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Why are checking balances so high?

2017 could mark the Checking Exodus. How to stop the keepers from going?

How long will your bank hold onto its deposit advantage? Mike Moebs has some ideas on how to hold onto your best accounts. How long will your bank hold onto its deposit advantage? Mike Moebs has some ideas on how to hold onto your best accounts.

“Trust in God, my boys, and keep your powder dry!”—Oliver Cromwell, 1649, upon his army landing in Ireland.

The American consumer has heeded Cromwell’s advice since the start of the Great Recession in 2008 by keeping their dollars dry in checking and savings.

Consumer checking balances have reached a historic high at an average of $6,400 and savings is not far behind checking. Historically, we see checking balances at an average of $2,000.

Why are consumer checking balances three times the size and historically the highest in U.S. history? And what steps should this precipitate now?

Reasons and implications

The answer lies in the following:

1. For the American consumer, money has no safer place to go.

2. The consumer is not out of the recession, yet.

The implications for bankers are horrendous:

• Should budgets for 2017 reflect reduced DDA balances, stable balances, or increased balances?

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• Is the risk only that checking balances will decrease as the consumer gains more confidence in the economy and begins to purchase more goods?

• Is there also a possibility that consumers might close their checking accounts, and take their relationships elsewhere?

When times are good, consumers leave little in checking.

However, when times are bad, consumers stockpile their money in checking and savings. At Moebs $ervices, we have studied consumer transaction account behavior since 1983 and confirm that checking account deposit behavior in particular is a reflection of economic activity.

Reading messages in balances

Moebs $ervices’ Transaction Account Metrics (TAM) measures the consumer checking behavior. It is the opposite of Gross Domestic Product (GDP). TAM reflects the consumption side of economics, whereas GDP demonstrates the production side. As the chart shows, in 2007, when the economy was good, the consumer kept on average about $700 in checking. Today, the average checking balance is $6,400.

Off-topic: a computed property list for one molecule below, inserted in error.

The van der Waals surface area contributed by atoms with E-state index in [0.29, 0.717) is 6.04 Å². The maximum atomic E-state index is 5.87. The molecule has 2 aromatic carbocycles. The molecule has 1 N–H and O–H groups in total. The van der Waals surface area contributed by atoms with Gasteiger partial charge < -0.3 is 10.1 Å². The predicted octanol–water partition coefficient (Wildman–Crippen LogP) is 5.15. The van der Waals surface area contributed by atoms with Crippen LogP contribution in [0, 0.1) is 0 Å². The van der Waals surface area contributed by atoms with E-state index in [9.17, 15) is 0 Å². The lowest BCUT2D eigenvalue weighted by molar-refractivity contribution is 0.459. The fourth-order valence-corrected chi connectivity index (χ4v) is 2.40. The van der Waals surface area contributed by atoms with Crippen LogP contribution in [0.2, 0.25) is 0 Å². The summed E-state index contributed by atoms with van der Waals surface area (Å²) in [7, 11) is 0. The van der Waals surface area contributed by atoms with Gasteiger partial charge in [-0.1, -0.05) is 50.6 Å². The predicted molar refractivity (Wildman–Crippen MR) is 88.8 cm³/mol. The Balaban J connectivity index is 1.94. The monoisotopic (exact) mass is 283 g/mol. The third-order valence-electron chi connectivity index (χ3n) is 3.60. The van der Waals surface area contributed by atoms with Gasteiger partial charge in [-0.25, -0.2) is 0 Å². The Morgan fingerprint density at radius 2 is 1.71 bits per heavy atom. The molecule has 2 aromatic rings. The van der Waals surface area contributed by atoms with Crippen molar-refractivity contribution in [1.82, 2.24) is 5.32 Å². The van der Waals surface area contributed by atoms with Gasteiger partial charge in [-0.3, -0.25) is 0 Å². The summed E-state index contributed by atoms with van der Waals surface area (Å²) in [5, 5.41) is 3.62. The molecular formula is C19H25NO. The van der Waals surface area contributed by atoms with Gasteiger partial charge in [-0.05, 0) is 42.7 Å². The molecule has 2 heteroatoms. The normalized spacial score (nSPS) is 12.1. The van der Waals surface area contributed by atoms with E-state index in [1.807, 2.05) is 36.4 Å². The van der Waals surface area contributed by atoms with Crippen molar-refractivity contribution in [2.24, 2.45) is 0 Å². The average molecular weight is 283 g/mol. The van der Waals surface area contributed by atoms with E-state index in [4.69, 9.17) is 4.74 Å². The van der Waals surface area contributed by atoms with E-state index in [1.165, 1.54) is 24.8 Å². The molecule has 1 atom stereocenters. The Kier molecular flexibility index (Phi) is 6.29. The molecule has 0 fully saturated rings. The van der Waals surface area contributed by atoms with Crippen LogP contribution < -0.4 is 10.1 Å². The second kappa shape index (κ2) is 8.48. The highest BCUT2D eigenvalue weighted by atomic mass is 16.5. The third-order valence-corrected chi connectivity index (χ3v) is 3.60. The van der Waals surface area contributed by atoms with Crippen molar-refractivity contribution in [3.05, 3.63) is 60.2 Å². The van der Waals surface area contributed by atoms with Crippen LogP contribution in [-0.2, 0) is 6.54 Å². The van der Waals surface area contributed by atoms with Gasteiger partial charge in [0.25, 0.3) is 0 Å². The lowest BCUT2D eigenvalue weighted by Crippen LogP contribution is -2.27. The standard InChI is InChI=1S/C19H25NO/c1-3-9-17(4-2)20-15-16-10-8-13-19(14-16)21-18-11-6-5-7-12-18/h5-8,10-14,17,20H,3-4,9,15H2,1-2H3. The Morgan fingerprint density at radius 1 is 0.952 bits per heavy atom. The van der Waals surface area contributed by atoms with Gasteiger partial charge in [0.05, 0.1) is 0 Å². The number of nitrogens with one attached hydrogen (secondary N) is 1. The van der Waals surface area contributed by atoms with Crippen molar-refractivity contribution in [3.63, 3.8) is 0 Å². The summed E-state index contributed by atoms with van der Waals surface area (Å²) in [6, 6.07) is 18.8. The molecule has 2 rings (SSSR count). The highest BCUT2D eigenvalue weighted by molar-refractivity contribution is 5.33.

MoebsChart111516

What is the consumer telling us?

Various reasons govern consumers who are keeping money in checking and savings, while monitoring it very carefully. While the consumer cannot earn much interest on balances left in checking or savings—about 5 to 15 basis points—they do not want to risk investing in the stock market.

There are also many consumers who are currently underemployed or unemployed, and the checking account is a safe and liquid place to store dollars.

Two sides for high balances

Consumers keeping more money in checking is both good and bad for the banker.

• It’s good in the sense that the banker has access to inexpensive funds from checking dollars for lending.

• However, high checking account balances reduce overall service charges on checking, which means less fee revenue for the bank.

The dilemma is that financial institutions want both balances and fee revenue from the checking account.

Consumers aren’t out of recession yet

The Labor Department commonly reports unemployment (U-3) which it bases on workers with no jobs who have actively looked for a job in the last four weeks. The current rate of unemployment (U-3) is 4.9%, which has reached the prerecession levels (before 2008). 

However, ask a millennial who has graduated from high school or college since the fall of 2008 and you will likely get a different answer. Millennials—and some economists—believe the U-6 measurement for unemployment provides a clearer picture of the labor market reflective of true economic conditions.

The U-6 unemployment measures workers with no jobs who have actively looked for work in last four weeks, discouraged workers, and part-time/temporary workers who want full-time positions. The U-6 unemployment rate is currently 9.7%, or double pre-recession levels.